Let’s get the hard part out of the way first. We’re living through one of the quickest 10% market declines ever to start a year.

In the first three weeks in 2022, the S&P 500 has already declined more than it did at any point last year.

This market isn’t playing nice. Just last week, Netflix, a company with a $250 billion market cap reported its fourth quarter numbers. In October, the company predicted they would add 6.5 million new subscribers by year end, however, the subscriber number came in slightly below at 6.3 million.

For a minor miss, the market didn’t show any sympathy. Netflix shed nearly a quarter of its market cap, falling 24%. For Netflix shareholders, season two of Squid Game can’t get here soon enough.

The single-day bear market for Netflix doesn’t exist in isolation. Amazon has fallen more this year than it ever did at the depths of March 2020.

In fact, the average stock in the NASDAQ 100 (largest technology stocks) is down roughly 25% from its 52-week high, while the average stock in the NASDAQ composite is down roughly 50% from 52-week highs.

The fear is palpable. Market prices tend to drive sentiment, and according to survey data from AAII, investors are more bearish now than any time since May of 2020.

Like a teenager breaking curfew, markets never give great answers for doing what they do. However, we can infer this correction is some combination of:

  • Inflation: highest inflation levels since 1982; what impact will it have on economic growth?
  • Interest rates: will rising rates bring down equity valuations and slow down the market?
  • The Boogeyman Federal Reserve: if the Fed prioritizes fighting inflation, in effect reducing stimulus and money supply, will that cripple stocks?

All of this will be heavily debated going forward. But nobody has precise answers to these questions; it will only be obvious in hindsight.

But another, possibly overlooked factor driving stocks (assets) lower simply could be they went up too much to begin with. It was puzzling to watch growth stocks, cryptocurrencies, and other assets soar hundreds, even thousands of percent, in a short amount of time after the March 2020 lows.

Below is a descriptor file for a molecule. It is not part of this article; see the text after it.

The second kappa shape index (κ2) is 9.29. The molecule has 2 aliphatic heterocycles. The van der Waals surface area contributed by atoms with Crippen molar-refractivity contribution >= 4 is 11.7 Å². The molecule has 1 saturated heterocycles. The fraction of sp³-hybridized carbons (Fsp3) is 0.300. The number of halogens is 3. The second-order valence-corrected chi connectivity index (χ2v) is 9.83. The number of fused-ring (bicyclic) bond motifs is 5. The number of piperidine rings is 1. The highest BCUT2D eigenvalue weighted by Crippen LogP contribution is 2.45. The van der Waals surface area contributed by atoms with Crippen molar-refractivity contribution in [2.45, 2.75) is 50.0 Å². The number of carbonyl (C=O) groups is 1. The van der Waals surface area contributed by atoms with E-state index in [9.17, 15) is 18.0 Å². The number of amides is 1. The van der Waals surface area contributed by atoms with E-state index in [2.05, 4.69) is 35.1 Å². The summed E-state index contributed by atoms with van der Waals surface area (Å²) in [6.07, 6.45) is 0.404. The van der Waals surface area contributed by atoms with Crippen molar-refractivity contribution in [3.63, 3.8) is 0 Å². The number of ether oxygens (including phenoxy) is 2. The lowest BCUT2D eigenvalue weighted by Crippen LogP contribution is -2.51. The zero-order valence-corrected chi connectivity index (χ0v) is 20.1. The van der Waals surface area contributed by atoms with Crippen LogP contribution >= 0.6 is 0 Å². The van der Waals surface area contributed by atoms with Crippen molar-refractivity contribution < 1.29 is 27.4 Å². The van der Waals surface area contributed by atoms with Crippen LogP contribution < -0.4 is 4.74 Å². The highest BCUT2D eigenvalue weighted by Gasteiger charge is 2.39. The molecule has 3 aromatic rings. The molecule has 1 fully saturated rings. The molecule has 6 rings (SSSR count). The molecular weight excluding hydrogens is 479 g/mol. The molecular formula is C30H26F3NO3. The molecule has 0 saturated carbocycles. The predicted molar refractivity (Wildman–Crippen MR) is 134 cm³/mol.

Certainly, some of those returns were pure speculation, and we may now be living on the other side of it.

Glass Half Full

After a year with very little volatility, 2022 was likely due for a rockier ride.

The simplest advice for dealing with volatility is to acknowledge stock market corrections can’t be avoided, only endured. Unfortunately, the simplicity of this advice often dilutes its usefulness given many will overlook it.

Like the doctor who recommends you take two aspirin, it’s not the type of treatment or advice that will get written about in medical journals, but that doesn’t make it any less correct.

In diagnosing this market, recent declines have followed a consistent pattern from the past. 2022 is a mid-term election year, which historically tends to be more volatile than the average year.

Since 1980, the S&P 500 has seen an average annual drawdown of 14%, but in mid-term years, annual drawdowns were slightly higher – around 17%, per LPL Research. Mid-term years have been more volatile, so in one sense, nothing happening is out of whack.

The good news is the final three months of a mid-term year and the first two quarters of the following year have been some of the strongest periods for stocks.

Putting the mid-terms to the side, in general, significant market drawdowns tend to be followed by significant market gains.

Remember that 2020 brought about the fastest bear market in history that quickly turned into the fastest bull market in history. That type of fluctuation isn’t a regular occurrence in markets but it’s not exactly a major outlier either.

If we look at historical market data, nearly every correction since 1980 was followed by strong subsequent returns. Below is a list of all market corrections for the S&P 500 since 1980.

Based on this data, the following have been observed after a market correction:

  • One year later, on average, the S&P 500 has been up 25% from the bottom, and the market was higher 90% of the time.
  • Two years later, on average, the numbers get even better, with the market up 37% and higher 90% of the time.
  • There have been 37 total corrections since 1980; in only four of those corrections was the market lower two years later.

To be clear, the market could go down more from here – that’s the nature of markets. But it’s important to remind yourself that none of this risk is new, and market corrections are perfectly normal.

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